Enhancement of anaerobic biodegradation of petroleum hydrocarbons in contaminated groundwater: laboratory mesocosm studies

  • Author / Creator
    Fan, Xiaoying
  • This project was a part of a study to evaluate natural attenuation (NA) as a viable remedial option for petroleum hydrocarbon (PHC) contamination at upstream oil- and gas-contaminated sites in Alberta, Canada. Laboratory mesocosms were set up using groundwater and sediment materials collected from two PHC contaminated sites (Site 1 and Site 3) in Alberta to investigate the enhancement of anaerobic PHC biodegradation by amendment of terminal electraon acceptors (TEAs, nitrate or sulfate) and/or nutrients (ammonium and phosphate). Multiple lines of evidence, including the removal of benzene, toluene, ethylbenzene and xylenes (BTEX) and CCME F1 fraction hydrocarbons (C6 to C10), rapid depletion of TEAs, the production of biogenic gases, and detection of the metabolites verified that anaerobic PHC biodegradation was occurring in both laboratory mesocosm studies. Selective biodegradation of PHCs under different reducing conditions was observed. However, there was no conclusive evidence that one reducing condition will universally favor the biodegradation of specific PHCs. In both studies, nutrient amendment showed no enhancement effects. The calculated first-order biodegradation rates in Site 1 mesocosm study ranged from 0.0032 to 0.033 d-1 for benzene, 0 to 0.028 d-1 for ethylbenzene, 0.0021 to 0.036 d-1 for m-, p-xylenes, and 0.0006 to 0.0045 d-1 for F1-BEX (F1 hydrocarbons exclduding BEX) under the tested conditions. The laboratory first-order biodegradation rates of BEX were higher than the estimated field rates, indicating the potential of enhanced anaerobic biodegradation in situ. However, when comparing the TEA amended mesocosms with the unamended controls (in which iron reduction might be the predominant process), the enhancement effects were less apparent and inconsistent. The calculated first-order biodegradation rates in Site 3 mesocosm study ranged from 0 to 0.0009 d-1 for benzene, 0 to 0.011 d-1 for ethylbenzene, 0 to 0.0016 d-1 for m- and p-xylenes, and 0 to 0.15 d-1 for o-xylene. Sulfate amendment significantly stimulated biodegradation of all xylenes and CCME F1 hydrocarbons. However, there was no definitive evidence that nitrate or sulfate amendment could enhance benzene or ethylbenzene biodegradation.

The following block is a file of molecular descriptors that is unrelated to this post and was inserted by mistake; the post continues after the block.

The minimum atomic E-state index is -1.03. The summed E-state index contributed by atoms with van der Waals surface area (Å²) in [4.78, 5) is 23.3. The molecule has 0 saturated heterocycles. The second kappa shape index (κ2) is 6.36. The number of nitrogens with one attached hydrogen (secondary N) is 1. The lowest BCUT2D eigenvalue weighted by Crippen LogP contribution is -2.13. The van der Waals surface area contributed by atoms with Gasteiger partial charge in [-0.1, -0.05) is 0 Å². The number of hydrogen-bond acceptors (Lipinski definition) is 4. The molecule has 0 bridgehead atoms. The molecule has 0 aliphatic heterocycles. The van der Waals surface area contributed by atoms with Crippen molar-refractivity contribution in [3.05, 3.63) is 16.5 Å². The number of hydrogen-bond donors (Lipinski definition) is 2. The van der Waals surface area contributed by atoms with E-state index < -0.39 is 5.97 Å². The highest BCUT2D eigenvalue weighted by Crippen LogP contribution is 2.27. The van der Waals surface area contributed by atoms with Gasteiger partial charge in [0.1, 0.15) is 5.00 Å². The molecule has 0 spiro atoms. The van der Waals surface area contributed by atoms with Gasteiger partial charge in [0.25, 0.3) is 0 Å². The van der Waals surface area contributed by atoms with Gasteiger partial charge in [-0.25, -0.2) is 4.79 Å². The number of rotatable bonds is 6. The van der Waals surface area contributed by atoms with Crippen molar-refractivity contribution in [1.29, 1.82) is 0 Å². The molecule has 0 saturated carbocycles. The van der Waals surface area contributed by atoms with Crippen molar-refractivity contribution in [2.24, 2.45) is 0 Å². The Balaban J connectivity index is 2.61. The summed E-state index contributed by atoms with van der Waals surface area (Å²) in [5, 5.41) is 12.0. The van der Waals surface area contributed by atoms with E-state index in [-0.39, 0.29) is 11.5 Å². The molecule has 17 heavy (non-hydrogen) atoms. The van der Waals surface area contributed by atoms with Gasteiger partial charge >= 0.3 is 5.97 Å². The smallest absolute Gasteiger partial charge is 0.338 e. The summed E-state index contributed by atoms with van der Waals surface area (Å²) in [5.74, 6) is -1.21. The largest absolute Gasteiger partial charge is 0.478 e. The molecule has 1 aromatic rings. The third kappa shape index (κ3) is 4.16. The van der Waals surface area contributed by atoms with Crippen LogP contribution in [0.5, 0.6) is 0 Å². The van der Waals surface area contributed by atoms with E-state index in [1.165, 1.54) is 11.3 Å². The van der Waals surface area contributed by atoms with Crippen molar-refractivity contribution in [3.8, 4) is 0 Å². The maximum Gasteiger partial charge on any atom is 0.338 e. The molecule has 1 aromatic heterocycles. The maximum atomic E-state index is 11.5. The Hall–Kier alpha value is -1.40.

• Subjects / Keywords
  • Graduation date
    Spring 2010
  • Type of Item
  • Degree
    Doctor of Philosophy
  • DOI
  • License
    This thesis is made available by the University of Alberta Libraries with permission of the copyright owner solely for non-commercial purposes. This thesis, or any portion thereof, may not otherwise be copied or reproduced without the written consent of the copyright owner, except to the extent permitted by Canadian copyright law.